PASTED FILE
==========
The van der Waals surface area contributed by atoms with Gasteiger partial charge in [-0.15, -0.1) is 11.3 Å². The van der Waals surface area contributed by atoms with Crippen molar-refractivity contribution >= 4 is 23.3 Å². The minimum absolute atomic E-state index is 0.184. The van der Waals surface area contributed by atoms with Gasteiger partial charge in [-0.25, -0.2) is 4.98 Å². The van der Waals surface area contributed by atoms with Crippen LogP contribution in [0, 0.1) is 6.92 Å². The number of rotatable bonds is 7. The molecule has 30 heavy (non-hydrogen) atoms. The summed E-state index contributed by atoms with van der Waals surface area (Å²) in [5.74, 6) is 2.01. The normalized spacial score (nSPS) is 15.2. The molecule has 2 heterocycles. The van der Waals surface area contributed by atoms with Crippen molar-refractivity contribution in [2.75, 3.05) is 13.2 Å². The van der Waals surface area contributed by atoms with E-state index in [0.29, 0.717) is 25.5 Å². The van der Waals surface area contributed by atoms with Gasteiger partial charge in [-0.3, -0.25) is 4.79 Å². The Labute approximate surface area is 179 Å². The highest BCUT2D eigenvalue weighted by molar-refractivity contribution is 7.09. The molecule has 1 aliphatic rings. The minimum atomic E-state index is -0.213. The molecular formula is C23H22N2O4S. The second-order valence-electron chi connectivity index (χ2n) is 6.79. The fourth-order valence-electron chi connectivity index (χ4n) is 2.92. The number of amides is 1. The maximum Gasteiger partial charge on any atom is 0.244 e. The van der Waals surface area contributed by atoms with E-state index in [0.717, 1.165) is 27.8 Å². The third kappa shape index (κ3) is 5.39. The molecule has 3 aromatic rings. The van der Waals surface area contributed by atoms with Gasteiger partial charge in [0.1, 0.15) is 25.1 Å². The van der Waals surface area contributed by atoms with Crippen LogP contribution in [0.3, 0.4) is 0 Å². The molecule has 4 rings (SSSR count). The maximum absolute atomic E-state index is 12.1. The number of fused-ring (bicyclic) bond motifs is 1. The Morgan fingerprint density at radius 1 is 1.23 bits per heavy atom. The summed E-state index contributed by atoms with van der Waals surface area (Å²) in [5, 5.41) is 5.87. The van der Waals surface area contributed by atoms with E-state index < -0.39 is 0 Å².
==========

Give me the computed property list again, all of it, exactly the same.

The van der Waals surface area contributed by atoms with Gasteiger partial charge in [-0.15, -0.1) is 11.3 Å². The van der Waals surface area contributed by atoms with Crippen molar-refractivity contribution >= 4 is 23.3 Å². The minimum absolute atomic E-state index is 0.184. The van der Waals surface area contributed by atoms with Gasteiger partial charge in [-0.25, -0.2) is 4.98 Å². The van der Waals surface area contributed by atoms with Crippen LogP contribution in [0, 0.1) is 6.92 Å². The number of rotatable bonds is 7. The molecule has 30 heavy (non-hydrogen) atoms. The summed E-state index contributed by atoms with van der Waals surface area (Å²) in [5.74, 6) is 2.01. The normalized spacial score (nSPS) is 15.2. The molecule has 2 heterocycles. The van der Waals surface area contributed by atoms with Crippen molar-refractivity contribution in [2.75, 3.05) is 13.2 Å². The van der Waals surface area contributed by atoms with E-state index in [0.29, 0.717) is 25.5 Å². The van der Waals surface area contributed by atoms with Gasteiger partial charge in [-0.3, -0.25) is 4.79 Å². The Labute approximate surface area is 179 Å². The highest BCUT2D eigenvalue weighted by molar-refractivity contribution is 7.09. The molecule has 1 aliphatic rings. The minimum atomic E-state index is -0.213. The molecular formula is C23H22N2O4S. The second-order valence-electron chi connectivity index (χ2n) is 6.79. The fourth-order valence-electron chi connectivity index (χ4n) is 2.92. The number of amides is 1. The maximum Gasteiger partial charge on any atom is 0.244 e. The van der Waals surface area contributed by atoms with E-state index in [0.717, 1.165) is 27.8 Å². The third kappa shape index (κ3) is 5.39. The molecule has 3 aromatic rings. The van der Waals surface area contributed by atoms with Gasteiger partial charge in [0.1, 0.15) is 25.1 Å². The van der Waals surface area contributed by atoms with Crippen LogP contribution in [0.3, 0.4) is 0 Å². The molecule has 4 rings (SSSR count). The maximum absolute atomic E-state index is 12.1. The number of fused-ring (bicyclic) bond motifs is 1. The Morgan fingerprint density at radius 1 is 1.23 bits per heavy atom. The summed E-state index contributed by atoms with van der Waals surface area (Å²) in [5, 5.41) is 5.87. The van der Waals surface area contributed by atoms with E-state index < -0.39 is 0 Å².